The Language of Identity: Bringing Everyone Together

Everyone in computer science understands the importance of standardized programming languages, and yet, in conversations between security practitioners and IT infrastructure managers about identity, much seems to get lost in translation.

Terms like authorization and authentication are often used interchangeably, but also have distinct meanings to different people. Say authentication to a security person, and you will be talking about verifying the identity of a user or device. Say authorization, and the conversation turns to access rights and permissions.

The lack of a common lexicon and a standardized approach for effective identity and access management (IAM) exacerbate the challenges facing businesses today. A common problem between infrastructure and security teams, for example, is the universal compliance demand that all access is accounted for, understood, and approved. When asked, infrastructure organizations may produce user and account lists sourced from operating systems, devices, and applications that have not been maintained, are incomplete or have significant data quality issues. They’ve met the requirement of accounting for all access, but believe the requirement that access is understood or approved as outside their realm of responsibility.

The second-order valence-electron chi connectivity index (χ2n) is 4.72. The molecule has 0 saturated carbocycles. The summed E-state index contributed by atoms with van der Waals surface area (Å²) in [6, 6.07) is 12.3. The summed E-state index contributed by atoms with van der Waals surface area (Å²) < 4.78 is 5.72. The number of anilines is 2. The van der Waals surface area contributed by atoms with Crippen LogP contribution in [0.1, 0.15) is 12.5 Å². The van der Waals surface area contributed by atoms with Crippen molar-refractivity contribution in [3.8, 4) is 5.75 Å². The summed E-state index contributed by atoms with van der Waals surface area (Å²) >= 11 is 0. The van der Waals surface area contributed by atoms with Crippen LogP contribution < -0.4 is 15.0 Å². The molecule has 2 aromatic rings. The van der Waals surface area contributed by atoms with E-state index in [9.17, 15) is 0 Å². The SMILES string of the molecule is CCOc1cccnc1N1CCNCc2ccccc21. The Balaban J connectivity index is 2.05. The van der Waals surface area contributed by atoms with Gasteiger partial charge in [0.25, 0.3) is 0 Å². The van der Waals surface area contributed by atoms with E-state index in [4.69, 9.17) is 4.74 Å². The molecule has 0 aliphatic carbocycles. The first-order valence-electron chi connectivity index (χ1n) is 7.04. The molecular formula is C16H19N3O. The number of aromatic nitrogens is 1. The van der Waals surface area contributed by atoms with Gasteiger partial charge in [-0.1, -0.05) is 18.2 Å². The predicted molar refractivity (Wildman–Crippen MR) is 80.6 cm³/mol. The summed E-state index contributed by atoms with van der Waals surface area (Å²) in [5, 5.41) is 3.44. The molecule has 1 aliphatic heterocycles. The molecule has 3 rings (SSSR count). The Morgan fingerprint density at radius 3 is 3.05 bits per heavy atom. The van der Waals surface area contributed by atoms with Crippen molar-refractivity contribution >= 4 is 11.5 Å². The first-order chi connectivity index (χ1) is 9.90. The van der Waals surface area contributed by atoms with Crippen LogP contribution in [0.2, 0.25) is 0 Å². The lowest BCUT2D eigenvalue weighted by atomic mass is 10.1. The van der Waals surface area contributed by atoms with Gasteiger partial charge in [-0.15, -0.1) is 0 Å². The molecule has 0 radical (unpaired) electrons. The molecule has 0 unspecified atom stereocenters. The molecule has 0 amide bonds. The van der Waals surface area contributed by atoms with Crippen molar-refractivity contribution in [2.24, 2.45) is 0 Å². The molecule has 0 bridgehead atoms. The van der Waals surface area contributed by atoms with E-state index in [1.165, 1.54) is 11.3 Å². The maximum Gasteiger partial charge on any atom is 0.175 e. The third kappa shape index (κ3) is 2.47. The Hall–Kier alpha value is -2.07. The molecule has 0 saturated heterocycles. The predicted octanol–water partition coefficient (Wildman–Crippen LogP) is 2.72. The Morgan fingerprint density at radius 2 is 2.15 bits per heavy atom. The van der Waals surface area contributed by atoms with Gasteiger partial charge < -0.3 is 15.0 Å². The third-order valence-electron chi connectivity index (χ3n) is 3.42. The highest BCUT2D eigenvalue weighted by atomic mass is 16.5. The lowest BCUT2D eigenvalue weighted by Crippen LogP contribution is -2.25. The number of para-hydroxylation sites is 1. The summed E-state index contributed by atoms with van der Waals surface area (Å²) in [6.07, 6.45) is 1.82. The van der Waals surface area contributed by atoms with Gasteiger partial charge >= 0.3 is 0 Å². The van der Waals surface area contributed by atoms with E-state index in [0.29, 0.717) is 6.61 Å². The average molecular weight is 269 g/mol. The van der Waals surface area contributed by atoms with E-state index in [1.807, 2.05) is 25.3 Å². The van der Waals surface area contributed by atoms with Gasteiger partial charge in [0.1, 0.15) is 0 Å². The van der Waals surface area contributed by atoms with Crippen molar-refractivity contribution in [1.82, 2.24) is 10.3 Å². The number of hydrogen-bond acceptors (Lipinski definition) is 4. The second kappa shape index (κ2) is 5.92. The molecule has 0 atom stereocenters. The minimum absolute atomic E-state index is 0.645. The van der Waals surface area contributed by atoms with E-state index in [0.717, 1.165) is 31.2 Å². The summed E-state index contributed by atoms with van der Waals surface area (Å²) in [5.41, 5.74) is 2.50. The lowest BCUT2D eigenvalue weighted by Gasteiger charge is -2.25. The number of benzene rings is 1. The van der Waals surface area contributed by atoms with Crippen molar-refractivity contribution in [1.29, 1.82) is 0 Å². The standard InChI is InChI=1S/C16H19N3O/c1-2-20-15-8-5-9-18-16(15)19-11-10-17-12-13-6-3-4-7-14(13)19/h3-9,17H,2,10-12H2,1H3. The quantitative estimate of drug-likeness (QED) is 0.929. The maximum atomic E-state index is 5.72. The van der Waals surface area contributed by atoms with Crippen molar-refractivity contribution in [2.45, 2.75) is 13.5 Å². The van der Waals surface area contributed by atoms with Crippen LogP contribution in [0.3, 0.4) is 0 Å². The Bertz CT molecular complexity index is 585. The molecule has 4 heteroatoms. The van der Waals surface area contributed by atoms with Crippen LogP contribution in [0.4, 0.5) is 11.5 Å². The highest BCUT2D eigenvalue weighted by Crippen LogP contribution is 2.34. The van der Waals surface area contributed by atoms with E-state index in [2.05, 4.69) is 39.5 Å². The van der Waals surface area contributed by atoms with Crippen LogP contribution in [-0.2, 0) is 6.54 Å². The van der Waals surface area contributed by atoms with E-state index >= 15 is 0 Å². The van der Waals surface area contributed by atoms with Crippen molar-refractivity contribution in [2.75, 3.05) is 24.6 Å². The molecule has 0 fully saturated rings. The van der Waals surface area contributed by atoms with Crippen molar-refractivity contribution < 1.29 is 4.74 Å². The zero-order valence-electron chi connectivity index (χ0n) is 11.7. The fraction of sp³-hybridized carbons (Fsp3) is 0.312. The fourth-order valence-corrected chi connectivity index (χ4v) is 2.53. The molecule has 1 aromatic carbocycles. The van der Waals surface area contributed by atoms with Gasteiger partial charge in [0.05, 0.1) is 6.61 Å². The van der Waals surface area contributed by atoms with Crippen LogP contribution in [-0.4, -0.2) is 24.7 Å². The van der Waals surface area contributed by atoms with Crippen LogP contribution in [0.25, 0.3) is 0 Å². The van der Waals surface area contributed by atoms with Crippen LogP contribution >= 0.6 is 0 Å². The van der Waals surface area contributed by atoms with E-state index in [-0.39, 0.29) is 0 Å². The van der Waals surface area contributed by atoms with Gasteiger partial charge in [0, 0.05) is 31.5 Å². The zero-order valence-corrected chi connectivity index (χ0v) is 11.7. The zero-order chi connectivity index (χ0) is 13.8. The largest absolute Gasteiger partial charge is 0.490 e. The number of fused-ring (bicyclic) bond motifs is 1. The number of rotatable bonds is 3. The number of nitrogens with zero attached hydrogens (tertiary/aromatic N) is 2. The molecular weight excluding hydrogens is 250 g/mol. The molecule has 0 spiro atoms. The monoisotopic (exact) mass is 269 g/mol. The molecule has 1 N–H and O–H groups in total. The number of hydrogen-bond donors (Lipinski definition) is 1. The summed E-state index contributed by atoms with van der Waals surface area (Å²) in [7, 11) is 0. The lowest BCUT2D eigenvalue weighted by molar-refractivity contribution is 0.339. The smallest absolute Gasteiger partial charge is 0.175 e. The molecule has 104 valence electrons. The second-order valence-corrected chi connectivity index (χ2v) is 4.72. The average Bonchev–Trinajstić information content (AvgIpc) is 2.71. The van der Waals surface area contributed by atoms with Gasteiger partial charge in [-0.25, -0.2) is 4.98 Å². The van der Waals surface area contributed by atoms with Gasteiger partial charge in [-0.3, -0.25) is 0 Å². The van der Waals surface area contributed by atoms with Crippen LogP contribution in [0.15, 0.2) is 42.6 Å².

This disagreement on basic terms such as “all” and “understood” often leaves security teams scrambling to either find other sources and accountable parties for the needed information or work with the data they have.

Internal Collaboration Goes Awry
Such situations are symptoms of the tension between security goals and business operations. Without defined standards for Identity and Access Management (IAM), there is an opportunity to leverage any gray areas in terms of definitions. As was demonstrated by the IDSA’s State of Identity report, disjointed approaches to identity management and political squabbling over what is best for the business are common in enterprise environments. At its worst, this infighting manifests as budget and job protectionism; if the findings of the security team make the internal audit team look bad, the audit team may massage the data to avoid spreading what they deem FUD (fear, uncertainty, doubt).